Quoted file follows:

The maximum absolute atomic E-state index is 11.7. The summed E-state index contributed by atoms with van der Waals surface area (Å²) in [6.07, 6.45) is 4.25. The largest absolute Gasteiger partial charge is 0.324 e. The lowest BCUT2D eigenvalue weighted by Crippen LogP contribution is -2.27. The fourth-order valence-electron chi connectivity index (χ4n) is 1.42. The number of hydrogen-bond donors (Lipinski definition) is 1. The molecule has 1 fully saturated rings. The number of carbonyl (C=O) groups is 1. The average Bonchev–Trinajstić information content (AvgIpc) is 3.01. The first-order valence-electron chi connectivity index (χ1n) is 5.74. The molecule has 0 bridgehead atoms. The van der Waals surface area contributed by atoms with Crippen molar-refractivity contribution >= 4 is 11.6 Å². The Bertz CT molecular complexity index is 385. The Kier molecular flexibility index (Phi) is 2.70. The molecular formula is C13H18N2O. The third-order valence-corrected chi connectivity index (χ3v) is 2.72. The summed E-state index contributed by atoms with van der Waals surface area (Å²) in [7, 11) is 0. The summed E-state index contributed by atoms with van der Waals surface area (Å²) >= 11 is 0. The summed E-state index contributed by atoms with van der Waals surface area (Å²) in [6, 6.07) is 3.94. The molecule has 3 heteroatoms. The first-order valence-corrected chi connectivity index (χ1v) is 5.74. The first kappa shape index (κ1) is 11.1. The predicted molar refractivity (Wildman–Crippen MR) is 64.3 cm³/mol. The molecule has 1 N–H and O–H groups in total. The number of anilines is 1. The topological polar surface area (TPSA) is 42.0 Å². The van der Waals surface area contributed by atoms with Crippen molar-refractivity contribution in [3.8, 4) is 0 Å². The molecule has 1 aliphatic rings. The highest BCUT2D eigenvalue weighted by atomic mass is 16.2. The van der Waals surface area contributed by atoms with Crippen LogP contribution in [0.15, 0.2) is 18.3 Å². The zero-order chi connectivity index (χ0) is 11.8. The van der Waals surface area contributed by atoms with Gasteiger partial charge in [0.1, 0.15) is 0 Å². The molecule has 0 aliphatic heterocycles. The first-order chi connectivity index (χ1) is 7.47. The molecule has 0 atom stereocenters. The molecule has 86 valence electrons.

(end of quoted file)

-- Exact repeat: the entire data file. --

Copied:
The maximum absolute atomic E-state index is 11.7. The summed E-state index contributed by atoms with van der Waals surface area (Å²) in [6.07, 6.45) is 4.25. The largest absolute Gasteiger partial charge is 0.324 e. The lowest BCUT2D eigenvalue weighted by Crippen LogP contribution is -2.27. The fourth-order valence-electron chi connectivity index (χ4n) is 1.42. The number of hydrogen-bond donors (Lipinski definition) is 1. The molecule has 1 fully saturated rings. The number of carbonyl (C=O) groups is 1. The average Bonchev–Trinajstić information content (AvgIpc) is 3.01. The first-order valence-electron chi connectivity index (χ1n) is 5.74. The molecule has 0 bridgehead atoms. The van der Waals surface area contributed by atoms with Crippen molar-refractivity contribution >= 4 is 11.6 Å². The Bertz CT molecular complexity index is 385. The Kier molecular flexibility index (Phi) is 2.70. The molecular formula is C13H18N2O. The third-order valence-corrected chi connectivity index (χ3v) is 2.72. The summed E-state index contributed by atoms with van der Waals surface area (Å²) in [7, 11) is 0. The summed E-state index contributed by atoms with van der Waals surface area (Å²) >= 11 is 0. The summed E-state index contributed by atoms with van der Waals surface area (Å²) in [6, 6.07) is 3.94. The molecule has 3 heteroatoms. The first-order valence-corrected chi connectivity index (χ1v) is 5.74. The first kappa shape index (κ1) is 11.1. The predicted molar refractivity (Wildman–Crippen MR) is 64.3 cm³/mol. The molecule has 1 N–H and O–H groups in total. The number of anilines is 1. The topological polar surface area (TPSA) is 42.0 Å². The van der Waals surface area contributed by atoms with Crippen molar-refractivity contribution in [3.8, 4) is 0 Å². The molecule has 1 aliphatic rings. The highest BCUT2D eigenvalue weighted by atomic mass is 16.2. The van der Waals surface area contributed by atoms with Crippen LogP contribution in [0.15, 0.2) is 18.3 Å². The zero-order chi connectivity index (χ0) is 11.8. The van der Waals surface area contributed by atoms with Gasteiger partial charge in [0.1, 0.15) is 0 Å². The molecule has 0 aliphatic heterocycles. The first-order chi connectivity index (χ1) is 7.47. The molecule has 0 atom stereocenters. The molecule has 86 valence electrons.